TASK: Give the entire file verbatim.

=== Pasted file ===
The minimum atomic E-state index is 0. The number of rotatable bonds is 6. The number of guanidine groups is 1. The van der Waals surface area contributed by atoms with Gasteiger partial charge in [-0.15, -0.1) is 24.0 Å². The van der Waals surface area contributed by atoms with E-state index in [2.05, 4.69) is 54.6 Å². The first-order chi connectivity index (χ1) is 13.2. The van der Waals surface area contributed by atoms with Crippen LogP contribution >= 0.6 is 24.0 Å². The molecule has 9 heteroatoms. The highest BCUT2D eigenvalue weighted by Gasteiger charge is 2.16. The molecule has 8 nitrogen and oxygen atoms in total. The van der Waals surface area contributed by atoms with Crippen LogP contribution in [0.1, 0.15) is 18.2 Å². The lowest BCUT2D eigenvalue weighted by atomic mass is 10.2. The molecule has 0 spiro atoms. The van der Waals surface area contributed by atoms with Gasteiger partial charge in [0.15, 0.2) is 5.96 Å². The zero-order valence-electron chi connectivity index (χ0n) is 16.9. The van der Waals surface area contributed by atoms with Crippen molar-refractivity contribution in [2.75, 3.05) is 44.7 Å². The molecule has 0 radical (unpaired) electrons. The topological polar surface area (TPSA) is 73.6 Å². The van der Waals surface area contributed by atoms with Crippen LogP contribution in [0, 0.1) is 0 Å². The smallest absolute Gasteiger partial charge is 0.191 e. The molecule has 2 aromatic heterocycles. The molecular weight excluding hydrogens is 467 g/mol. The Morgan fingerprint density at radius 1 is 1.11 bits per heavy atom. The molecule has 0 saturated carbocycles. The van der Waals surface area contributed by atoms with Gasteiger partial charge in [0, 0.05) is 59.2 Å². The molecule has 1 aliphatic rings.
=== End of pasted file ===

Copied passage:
The minimum atomic E-state index is 0. The number of rotatable bonds is 6. The number of guanidine groups is 1. The van der Waals surface area contributed by atoms with Gasteiger partial charge in [-0.15, -0.1) is 24.0 Å². The van der Waals surface area contributed by atoms with E-state index in [2.05, 4.69) is 54.6 Å². The first-order chi connectivity index (χ1) is 13.2. The van der Waals surface area contributed by atoms with Crippen LogP contribution >= 0.6 is 24.0 Å². The molecule has 9 heteroatoms. The highest BCUT2D eigenvalue weighted by Gasteiger charge is 2.16. The molecule has 8 nitrogen and oxygen atoms in total. The van der Waals surface area contributed by atoms with Crippen LogP contribution in [0.1, 0.15) is 18.2 Å². The lowest BCUT2D eigenvalue weighted by atomic mass is 10.2. The molecule has 0 spiro atoms. The van der Waals surface area contributed by atoms with Gasteiger partial charge in [0.15, 0.2) is 5.96 Å². The zero-order valence-electron chi connectivity index (χ0n) is 16.9. The van der Waals surface area contributed by atoms with Crippen molar-refractivity contribution in [2.75, 3.05) is 44.7 Å². The molecule has 0 radical (unpaired) electrons. The topological polar surface area (TPSA) is 73.6 Å². The van der Waals surface area contributed by atoms with Crippen LogP contribution in [0, 0.1) is 0 Å². The smallest absolute Gasteiger partial charge is 0.191 e. The molecule has 2 aromatic heterocycles. The molecular weight excluding hydrogens is 467 g/mol. The Morgan fingerprint density at radius 1 is 1.11 bits per heavy atom. The molecule has 0 saturated carbocycles. The van der Waals surface area contributed by atoms with Gasteiger partial charge in [0, 0.05) is 59.2 Å². The molecule has 1 aliphatic rings.